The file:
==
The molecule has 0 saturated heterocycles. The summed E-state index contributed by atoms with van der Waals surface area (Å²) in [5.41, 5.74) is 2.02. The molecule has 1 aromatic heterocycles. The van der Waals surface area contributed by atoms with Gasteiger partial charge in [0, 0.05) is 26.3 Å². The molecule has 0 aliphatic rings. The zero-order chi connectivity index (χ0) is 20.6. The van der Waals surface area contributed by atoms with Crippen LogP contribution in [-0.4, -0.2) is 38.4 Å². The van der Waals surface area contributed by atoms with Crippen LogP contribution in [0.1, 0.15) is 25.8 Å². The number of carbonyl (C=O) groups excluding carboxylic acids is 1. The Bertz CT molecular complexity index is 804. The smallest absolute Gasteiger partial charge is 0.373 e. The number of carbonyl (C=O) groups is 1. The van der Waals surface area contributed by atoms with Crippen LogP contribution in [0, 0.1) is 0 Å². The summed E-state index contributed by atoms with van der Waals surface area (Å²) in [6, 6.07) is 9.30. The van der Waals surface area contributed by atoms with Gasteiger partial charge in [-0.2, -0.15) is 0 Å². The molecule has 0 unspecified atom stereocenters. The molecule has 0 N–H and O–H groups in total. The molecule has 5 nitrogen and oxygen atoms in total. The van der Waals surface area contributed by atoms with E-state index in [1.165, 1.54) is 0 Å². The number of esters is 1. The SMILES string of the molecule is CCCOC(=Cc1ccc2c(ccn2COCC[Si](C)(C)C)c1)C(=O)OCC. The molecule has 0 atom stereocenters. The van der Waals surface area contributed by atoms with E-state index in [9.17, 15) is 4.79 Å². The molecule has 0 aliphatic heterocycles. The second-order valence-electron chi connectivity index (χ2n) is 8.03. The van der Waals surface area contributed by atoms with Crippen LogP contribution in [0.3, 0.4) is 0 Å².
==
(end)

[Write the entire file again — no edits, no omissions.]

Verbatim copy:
The molecule has 0 saturated heterocycles. The summed E-state index contributed by atoms with van der Waals surface area (Å²) in [5.41, 5.74) is 2.02. The molecule has 1 aromatic heterocycles. The van der Waals surface area contributed by atoms with Gasteiger partial charge in [0, 0.05) is 26.3 Å². The molecule has 0 aliphatic rings. The zero-order chi connectivity index (χ0) is 20.6. The van der Waals surface area contributed by atoms with Crippen LogP contribution in [-0.4, -0.2) is 38.4 Å². The van der Waals surface area contributed by atoms with Crippen LogP contribution in [0.1, 0.15) is 25.8 Å². The number of carbonyl (C=O) groups excluding carboxylic acids is 1. The Bertz CT molecular complexity index is 804. The smallest absolute Gasteiger partial charge is 0.373 e. The number of carbonyl (C=O) groups is 1. The van der Waals surface area contributed by atoms with Crippen LogP contribution in [0, 0.1) is 0 Å². The summed E-state index contributed by atoms with van der Waals surface area (Å²) in [6, 6.07) is 9.30. The van der Waals surface area contributed by atoms with Gasteiger partial charge in [-0.2, -0.15) is 0 Å². The molecule has 0 unspecified atom stereocenters. The molecule has 0 N–H and O–H groups in total. The molecule has 5 nitrogen and oxygen atoms in total. The van der Waals surface area contributed by atoms with E-state index in [1.165, 1.54) is 0 Å². The number of esters is 1. The SMILES string of the molecule is CCCOC(=Cc1ccc2c(ccn2COCC[Si](C)(C)C)c1)C(=O)OCC. The molecule has 0 atom stereocenters. The van der Waals surface area contributed by atoms with E-state index in [9.17, 15) is 4.79 Å². The molecule has 0 aliphatic heterocycles. The second-order valence-electron chi connectivity index (χ2n) is 8.03. The van der Waals surface area contributed by atoms with Crippen LogP contribution in [0.3, 0.4) is 0 Å².